Washington State fires basketball coach Bone after 5 seasons
Bone was 80-86 in five seasons at Washington State and just 29-61 in the Pac-12. He failed to reach the NCAA tournament during his tenure on the Palouse, and was not able to sustain the success the program had under Bennett, who left after the 2009 season to take the top job at Virginia. Bone had taken Portland State to the NCAA tournament the two previous seasons, a goal he was never able to achieve with the Cougars.
Bone was in the fifth year of a seven-year contract. His buyout included the final two years of his contract worth the remaining $1.7 million.
"I appreciate what Ken has done for Cougar Basketball, leading us to the postseason twice in the last four years, and I thanked him for his service to WSU," Washington State athletic director Bill Moos said in a statement. "But at this point we need to revitalize our fan base, particularly our student body, and position this program to compete for championships."
With a core of solid players, including future NBA star Klay Thompson and Brock Motum, Bone enjoyed some early success. The Cougars were 16-15 his first season, then improved to 22-13 and reached the semifinals of the NIT his second season. They were 19-18 and reached the championship round of the CBI in his third season.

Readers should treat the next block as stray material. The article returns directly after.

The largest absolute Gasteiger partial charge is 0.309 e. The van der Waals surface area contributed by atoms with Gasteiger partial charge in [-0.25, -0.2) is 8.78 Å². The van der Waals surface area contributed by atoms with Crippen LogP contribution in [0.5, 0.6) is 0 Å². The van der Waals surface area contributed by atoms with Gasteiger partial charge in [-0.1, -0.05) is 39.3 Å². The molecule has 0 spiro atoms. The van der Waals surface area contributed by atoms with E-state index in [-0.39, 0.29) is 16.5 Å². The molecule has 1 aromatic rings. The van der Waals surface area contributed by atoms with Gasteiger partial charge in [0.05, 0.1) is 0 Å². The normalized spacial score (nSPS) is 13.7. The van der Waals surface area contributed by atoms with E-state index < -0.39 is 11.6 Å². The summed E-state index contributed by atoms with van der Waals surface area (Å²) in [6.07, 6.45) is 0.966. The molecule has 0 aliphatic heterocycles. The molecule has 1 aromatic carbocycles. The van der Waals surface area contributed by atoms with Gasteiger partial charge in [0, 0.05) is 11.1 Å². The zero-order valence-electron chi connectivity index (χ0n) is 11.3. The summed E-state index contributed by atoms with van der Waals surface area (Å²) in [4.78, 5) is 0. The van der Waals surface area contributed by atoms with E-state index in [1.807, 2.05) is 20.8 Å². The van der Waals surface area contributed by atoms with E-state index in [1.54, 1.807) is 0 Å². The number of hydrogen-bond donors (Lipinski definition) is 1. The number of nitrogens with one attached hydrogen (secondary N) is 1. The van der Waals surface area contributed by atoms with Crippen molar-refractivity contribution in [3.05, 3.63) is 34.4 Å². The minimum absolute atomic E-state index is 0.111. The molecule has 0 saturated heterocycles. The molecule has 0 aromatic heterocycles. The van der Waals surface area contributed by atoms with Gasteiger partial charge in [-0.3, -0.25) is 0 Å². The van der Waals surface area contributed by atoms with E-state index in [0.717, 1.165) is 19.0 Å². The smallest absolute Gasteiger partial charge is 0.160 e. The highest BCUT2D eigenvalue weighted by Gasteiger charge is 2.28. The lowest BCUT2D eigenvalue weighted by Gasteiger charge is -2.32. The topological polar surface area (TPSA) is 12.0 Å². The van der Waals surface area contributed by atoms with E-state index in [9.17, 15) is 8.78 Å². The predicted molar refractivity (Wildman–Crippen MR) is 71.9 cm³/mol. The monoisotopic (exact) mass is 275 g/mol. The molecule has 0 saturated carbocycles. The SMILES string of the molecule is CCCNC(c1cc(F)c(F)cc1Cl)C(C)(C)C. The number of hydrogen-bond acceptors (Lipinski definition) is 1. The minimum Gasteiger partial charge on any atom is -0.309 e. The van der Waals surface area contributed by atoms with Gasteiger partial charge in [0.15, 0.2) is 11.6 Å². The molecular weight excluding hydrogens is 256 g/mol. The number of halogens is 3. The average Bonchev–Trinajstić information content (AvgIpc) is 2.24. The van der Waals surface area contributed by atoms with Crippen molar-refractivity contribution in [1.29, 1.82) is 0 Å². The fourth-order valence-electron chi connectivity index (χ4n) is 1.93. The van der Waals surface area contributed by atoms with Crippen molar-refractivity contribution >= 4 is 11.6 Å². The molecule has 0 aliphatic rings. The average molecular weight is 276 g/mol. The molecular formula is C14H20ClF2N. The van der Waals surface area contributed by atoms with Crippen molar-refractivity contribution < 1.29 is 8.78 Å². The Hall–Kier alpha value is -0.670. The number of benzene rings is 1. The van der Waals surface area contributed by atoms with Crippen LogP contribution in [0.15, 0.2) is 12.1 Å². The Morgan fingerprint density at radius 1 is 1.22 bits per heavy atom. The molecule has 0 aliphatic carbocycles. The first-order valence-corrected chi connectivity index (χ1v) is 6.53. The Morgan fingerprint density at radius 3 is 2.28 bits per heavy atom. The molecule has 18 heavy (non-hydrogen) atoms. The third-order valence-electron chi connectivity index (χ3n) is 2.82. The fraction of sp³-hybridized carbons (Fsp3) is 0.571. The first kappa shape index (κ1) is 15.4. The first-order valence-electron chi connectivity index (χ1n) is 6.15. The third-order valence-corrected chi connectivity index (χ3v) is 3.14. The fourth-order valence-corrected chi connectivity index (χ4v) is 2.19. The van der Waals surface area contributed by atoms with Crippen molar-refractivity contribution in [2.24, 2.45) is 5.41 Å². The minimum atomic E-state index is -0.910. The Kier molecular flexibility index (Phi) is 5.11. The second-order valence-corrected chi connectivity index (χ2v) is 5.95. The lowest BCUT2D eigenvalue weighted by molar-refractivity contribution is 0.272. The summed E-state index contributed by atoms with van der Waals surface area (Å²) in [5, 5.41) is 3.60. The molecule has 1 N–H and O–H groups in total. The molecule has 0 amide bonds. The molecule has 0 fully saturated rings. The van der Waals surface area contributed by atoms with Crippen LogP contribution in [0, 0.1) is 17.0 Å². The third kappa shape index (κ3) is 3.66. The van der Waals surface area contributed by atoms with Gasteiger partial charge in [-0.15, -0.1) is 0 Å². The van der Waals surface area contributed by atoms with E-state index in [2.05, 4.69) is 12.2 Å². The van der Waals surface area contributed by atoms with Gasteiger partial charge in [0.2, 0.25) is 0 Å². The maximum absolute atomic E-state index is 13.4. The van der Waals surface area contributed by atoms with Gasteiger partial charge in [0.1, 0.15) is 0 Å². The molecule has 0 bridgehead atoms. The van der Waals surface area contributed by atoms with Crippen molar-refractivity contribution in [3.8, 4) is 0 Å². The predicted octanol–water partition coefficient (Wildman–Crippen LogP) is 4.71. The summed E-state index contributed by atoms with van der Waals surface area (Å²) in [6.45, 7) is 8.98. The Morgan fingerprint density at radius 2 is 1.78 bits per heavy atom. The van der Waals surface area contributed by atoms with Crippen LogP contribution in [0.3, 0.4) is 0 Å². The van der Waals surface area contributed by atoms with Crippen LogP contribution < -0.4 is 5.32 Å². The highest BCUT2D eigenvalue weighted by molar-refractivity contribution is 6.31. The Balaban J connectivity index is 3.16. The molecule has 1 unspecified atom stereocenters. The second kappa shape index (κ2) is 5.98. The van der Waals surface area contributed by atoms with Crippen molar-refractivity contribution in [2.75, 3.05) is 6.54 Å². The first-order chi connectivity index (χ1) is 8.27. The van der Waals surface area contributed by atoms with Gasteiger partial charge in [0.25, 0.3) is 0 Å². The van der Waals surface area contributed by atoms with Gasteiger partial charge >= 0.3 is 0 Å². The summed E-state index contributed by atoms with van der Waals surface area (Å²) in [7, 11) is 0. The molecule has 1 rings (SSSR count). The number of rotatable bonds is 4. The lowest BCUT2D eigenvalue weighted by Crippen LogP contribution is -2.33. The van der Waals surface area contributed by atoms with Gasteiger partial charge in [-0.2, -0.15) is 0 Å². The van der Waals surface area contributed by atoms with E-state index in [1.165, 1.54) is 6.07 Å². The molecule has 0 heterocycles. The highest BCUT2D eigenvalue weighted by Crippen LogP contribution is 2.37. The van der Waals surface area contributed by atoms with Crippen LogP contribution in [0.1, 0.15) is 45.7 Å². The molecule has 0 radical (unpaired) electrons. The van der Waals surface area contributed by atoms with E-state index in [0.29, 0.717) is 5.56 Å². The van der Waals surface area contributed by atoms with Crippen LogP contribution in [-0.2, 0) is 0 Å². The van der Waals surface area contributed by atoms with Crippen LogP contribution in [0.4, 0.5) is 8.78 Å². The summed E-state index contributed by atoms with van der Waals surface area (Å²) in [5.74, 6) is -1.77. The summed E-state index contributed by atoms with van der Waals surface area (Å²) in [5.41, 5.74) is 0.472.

But they were 13-19 in 2012-13, 4-14 in the Pac-12, and there was speculation all season that this might be a make-or-break year for Bone.
This year, the Cougars went 10-21 overall and just 3-15 in the league. They lost eight conference games in a row before beating UCLA in the regular-season finale. Attendance at Friel Court and interest in the WSU program has dwindled as the losses piled up. The Cougars averaged just 2,800 fans in 16 home games this season.
It was a difficult final season overall for the Cougars under Bone. Danny Lawhorn was dismissed before the season began, leaving WSU without an experienced point guard. Royce Woolridge has received the bulk of the time at the position.
Leading scorer DaVonte Lacy missed eight games with appendicitis and a rib injury.
Bone had called this "one of the most difficult seasons I've ever coached." Bone also said uncertainty surrounding his future had hurt the Cougars in their efforts to recruit players, and that rival coaches were using it to recruit against Washington State.
Bone enjoyed plenty of success as head coach of Division II Seattle Pacific, and at Portland State. He was also an assistant at Washington.
Moos said the search for a replacement would begin immediately.
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